Scripture’s God-Breathed Imperfections

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Image source: ReKnew

This is a selected article penned by Greg Boyd, a well known theologian, preacher, teacher, apologist, and author who runs the website. My fascination with Boyd’s work is primarily because he is not an inerrantist though, like me, he used to be but soon rejected it.

Boyd thus provides what I believe to be some refreshing alternatives methods to reading scripture that needn’t bring along with it all the problems of biblical inerrancy. I will be sharing Boyd’s thoughts and ideas relating to the subject regularly. I share these views because I am concerned with my fellow Christians who have spotted numerous errors in the biblical texts, and do not know how to deal with them given that they have been nurtured to believe in the false dichotomy presented by conservative-inerrantist Christians: either you accept the Bible is without error or, alternatively, you reject it. 

*Also note that I don’t necessarily agree with all the views Boyd represents. Nonetheless, as per Boyd,

i. Inerrancy of Scripture.

As a conservative evangelical who accepted the “inerrancy” of Scripture, I used to be profoundly disturbed whenever I confronted contradictions in Scripture, or read books that made strong cases that certain aspects of the biblical narrative conflict with archeological findings. Throughout my college and graduate school career, I spent untold hours and no small amount of anxious energy trying to figure out ways to reconcile Scripture’s many contradictions, harmonize problematic narratives with archeological data, and refute a host of other “liberal” views of Scripture (e.g. the documentary hypothesis, the late dating of Daniel, etc.). At least twice during this period I came dangerously close to abandoning my faith because, despite my best efforts, I could not with intellectual honesty find my way around certain problems.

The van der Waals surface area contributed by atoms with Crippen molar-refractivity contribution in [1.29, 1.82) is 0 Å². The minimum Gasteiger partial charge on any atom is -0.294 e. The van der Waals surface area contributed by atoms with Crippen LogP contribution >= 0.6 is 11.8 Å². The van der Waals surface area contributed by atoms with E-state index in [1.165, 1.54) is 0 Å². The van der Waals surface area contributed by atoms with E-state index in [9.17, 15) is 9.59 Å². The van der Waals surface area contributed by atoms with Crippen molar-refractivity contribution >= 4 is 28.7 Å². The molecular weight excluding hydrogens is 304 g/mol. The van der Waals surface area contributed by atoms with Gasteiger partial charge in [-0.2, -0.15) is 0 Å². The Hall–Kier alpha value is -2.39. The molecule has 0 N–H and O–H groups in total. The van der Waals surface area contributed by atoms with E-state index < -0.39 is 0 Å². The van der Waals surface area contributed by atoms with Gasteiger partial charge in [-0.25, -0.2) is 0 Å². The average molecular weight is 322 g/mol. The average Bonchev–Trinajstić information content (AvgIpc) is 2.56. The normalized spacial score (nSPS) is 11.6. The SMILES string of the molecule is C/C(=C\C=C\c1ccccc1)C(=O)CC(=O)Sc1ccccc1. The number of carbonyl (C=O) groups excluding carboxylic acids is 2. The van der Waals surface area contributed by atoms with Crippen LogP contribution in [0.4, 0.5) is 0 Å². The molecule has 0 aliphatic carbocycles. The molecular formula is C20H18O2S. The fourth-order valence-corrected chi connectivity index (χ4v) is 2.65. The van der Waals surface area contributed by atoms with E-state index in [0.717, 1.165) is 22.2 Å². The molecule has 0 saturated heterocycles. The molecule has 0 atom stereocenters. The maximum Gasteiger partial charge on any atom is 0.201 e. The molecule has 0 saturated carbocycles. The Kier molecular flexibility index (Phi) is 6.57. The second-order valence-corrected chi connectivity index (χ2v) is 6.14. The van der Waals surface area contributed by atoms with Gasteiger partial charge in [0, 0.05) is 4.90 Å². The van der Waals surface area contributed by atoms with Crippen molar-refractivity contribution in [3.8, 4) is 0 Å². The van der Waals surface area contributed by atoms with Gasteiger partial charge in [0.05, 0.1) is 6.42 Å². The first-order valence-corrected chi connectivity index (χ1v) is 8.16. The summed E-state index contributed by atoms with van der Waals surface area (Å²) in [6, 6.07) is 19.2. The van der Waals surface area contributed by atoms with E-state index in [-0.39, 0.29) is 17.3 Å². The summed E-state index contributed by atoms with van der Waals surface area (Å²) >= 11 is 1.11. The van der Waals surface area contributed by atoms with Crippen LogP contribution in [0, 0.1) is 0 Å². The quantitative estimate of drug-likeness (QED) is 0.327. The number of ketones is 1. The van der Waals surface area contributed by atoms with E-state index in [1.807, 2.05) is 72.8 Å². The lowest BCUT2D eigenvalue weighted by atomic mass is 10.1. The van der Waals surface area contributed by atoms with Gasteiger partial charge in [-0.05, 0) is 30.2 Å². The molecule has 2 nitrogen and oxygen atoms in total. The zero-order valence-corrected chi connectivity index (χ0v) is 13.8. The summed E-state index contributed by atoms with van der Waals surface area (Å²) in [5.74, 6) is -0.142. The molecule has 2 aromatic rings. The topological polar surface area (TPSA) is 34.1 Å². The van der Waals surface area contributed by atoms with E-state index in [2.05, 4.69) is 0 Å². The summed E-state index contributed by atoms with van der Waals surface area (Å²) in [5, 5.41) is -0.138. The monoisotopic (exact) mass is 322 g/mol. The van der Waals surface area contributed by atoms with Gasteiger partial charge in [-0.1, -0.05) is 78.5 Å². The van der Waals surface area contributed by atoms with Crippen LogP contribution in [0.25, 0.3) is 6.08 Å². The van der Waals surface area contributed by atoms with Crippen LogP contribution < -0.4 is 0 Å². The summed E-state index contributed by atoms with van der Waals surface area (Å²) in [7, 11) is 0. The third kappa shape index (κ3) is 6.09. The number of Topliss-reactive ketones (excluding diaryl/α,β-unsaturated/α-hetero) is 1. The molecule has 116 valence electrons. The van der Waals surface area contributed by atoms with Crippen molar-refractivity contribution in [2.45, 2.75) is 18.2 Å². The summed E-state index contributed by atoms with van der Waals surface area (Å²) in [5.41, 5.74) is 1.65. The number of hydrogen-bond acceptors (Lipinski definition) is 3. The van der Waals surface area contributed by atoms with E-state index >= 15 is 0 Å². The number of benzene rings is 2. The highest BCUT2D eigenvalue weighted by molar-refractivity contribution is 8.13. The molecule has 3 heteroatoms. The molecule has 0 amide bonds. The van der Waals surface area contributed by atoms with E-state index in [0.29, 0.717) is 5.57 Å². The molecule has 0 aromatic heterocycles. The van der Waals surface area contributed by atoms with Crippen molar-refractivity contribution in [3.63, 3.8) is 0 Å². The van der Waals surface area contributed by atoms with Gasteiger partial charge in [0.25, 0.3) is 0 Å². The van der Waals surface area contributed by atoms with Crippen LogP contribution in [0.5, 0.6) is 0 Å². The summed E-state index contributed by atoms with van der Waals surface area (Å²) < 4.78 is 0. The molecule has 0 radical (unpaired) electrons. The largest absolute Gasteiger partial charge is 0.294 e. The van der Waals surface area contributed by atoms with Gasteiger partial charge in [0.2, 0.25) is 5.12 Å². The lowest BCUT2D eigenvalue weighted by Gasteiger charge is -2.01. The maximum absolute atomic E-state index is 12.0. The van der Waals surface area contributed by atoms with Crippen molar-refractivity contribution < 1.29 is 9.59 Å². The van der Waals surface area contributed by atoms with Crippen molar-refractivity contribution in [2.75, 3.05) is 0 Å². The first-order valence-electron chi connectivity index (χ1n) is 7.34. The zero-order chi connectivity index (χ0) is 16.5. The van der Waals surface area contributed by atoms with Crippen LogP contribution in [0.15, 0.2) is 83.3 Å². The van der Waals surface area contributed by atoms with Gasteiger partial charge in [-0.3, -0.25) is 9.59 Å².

In my previous blog, I expressed one of the reasons why these things do not bother me anymore. The ultimate foundation for my faith is no longer Scripture, but Christ. I feel I have very good historical, philosophical, and personal reasons for believing that the historical Jesus was pretty much as he’s described in the Gospels. I also feel I have very good reasons for accepting the NT’s view that Jesus was, and is, the Son of God, the definitive revelation of God, and the Savior of the world. I, of course, can’t be certain of this, but I’m confident enough to make the decision to put my trust in Christ, and live my life as his disciple. I continue to believe in the inspiration of Scripture primarily because Jesus did, and his Church has done so throughout history. But because the intellectual feasibility of my faith no longer hangs in the balance, I simply don’t need to get bent out of shape if I conclude that it contains contradictions, historical inaccuracies, or other human imperfections.